June 21, 2019

Holy Martyr Luarsab II, King of Georgia (+ 1622)

St. Luarsab of Georgia (Feast Day - June 21)

The Holy Martyr Luarsab II, Emperor of Georgia, was born in 1587. He was the son of George X (1600-1603), poisoned by the Persian shah Abbas I (1584-1628). After the death of his father Luarsab remained with his two sisters, Choreshan and Helen. He was still a child, but distinguished himself by his intellect and piety. Despite his youthful age, he was crowned with the name Luarsab II at the age of fourteen. In 1609 Georgia suffered invasion by a Turkish army under the leadership of Deli-Mamad-khan. The young emperor gave decisive battle to the Turks near the village of Kvenadkotsi (between Gori and Surami). On the eve of battle the 14,000 Georgians spent all night in prayer. In the morning after Divine Liturgy and having received the Holy Mysteries, the Georgian forces put 60,000 enemy soldiers to flight in a heroic battle.

The Persian shah Abbas I, alarmed over this victory by the Georgians, and bearing enmity towards Luarsab II, sought for an opportunity to destroy him. Because he saved Kartli (Central Georgia) from destruction Saint Luarsab was forced to give his sister Helen in marriage to the Muslim shah Abbas. But even this did not stop the shah. Several times he entered Georgia with a large army. Because of the treachery of several feudal lords, the emperor Luarsab and the Kakhetian emperor Teimuraz I were compelled at the end of 1615 to withdraw to Imeretia (Western Georgia) to the Imeretian emperor George III (1605-1639).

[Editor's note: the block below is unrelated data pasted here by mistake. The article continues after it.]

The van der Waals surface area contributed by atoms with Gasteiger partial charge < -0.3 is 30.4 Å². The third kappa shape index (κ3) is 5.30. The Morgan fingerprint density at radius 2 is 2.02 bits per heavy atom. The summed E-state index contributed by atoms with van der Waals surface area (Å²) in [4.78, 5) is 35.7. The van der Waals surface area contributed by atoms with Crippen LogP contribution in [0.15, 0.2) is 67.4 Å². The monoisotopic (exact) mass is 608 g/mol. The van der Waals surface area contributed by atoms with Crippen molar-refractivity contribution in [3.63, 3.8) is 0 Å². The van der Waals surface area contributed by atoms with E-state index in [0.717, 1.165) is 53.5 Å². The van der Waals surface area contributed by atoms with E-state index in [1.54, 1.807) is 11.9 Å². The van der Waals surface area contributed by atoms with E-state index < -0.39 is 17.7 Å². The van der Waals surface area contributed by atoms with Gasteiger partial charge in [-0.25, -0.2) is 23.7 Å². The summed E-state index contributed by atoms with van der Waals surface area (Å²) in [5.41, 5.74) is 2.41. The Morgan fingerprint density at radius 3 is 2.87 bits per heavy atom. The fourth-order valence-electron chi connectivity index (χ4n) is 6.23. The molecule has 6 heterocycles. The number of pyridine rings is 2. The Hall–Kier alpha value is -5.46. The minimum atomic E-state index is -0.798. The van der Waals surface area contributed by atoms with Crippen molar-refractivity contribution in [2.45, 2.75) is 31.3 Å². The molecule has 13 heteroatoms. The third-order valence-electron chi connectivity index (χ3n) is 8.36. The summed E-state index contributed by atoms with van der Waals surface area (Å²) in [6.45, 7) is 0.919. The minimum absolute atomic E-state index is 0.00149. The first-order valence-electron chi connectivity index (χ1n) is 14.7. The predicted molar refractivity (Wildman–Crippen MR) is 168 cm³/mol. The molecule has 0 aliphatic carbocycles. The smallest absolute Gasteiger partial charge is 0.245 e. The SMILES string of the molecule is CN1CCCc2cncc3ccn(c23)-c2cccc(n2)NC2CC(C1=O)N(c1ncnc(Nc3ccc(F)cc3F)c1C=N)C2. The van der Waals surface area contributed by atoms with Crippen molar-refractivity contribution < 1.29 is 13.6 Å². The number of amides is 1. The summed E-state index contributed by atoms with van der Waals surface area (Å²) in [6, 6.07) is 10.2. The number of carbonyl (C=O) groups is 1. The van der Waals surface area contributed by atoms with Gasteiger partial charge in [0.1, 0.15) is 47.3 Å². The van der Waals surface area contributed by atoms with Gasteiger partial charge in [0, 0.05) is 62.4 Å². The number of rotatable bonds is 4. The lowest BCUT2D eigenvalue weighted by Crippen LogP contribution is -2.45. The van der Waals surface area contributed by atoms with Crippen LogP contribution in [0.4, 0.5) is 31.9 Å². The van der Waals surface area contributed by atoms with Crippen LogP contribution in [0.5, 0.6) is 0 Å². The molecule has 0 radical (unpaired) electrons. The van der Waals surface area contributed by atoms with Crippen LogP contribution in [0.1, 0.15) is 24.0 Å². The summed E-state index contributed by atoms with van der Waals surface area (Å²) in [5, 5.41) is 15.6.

Shah Abbas I laid waste to Kakhetia and, threatening Kartli with ruin, he demanded that he should have Luarsab II, promising that if he came, he would conclude a peace. The emperor Luarsab II, trying to preserve the churches of Kartli from devastation, set out to shah Abbas with the words, “I place all my hope in Christ, and whatever fate awaits me, life or death, blessed be the Lord God!”

Shah Abbas I received Saint Luarsab II amicably and, it would seem, was prepared to fulfill his promise. After a hunt together Shah Abbas invited him to Mazandaran, but Luarsab II refused to eat fish (since it was Great Lent), despite the threats and demands of the shah. The enraged shah began to insist that the Georgian emperor accept Islam, in return for which he promised to let him go with great treasures to Kartli, threatening death by torture if he did not. The emperor Luarsab II, having from his youth kept strict fast and constantly at prayer, without hesitation refused the demands of the shah. They seized him and imprisoned him in the impenetrable fortress of Gulab-Kala, near Shiraz. The Mrovel Bishop Nicholas relates, that the emperor Luarsab spent seven years imprisoned in chains, undergoing cruel torments and frequent beatings to force him to accept Islam. But the holy confessor remained faithful to the Holy Church of Christ and accepted a martyr’s death in the year 1622 at 35 years of age. He was strangled with a bow string on the orders of the shah at the fortress of Qal‘eh-ye Golāb in southwest Iran. Two of his faithful retainers were martyred with him.

By night the bodies of the holy martyrs were cast out of the prison without burial, but on the next day Christians committed them to earth in a common grave.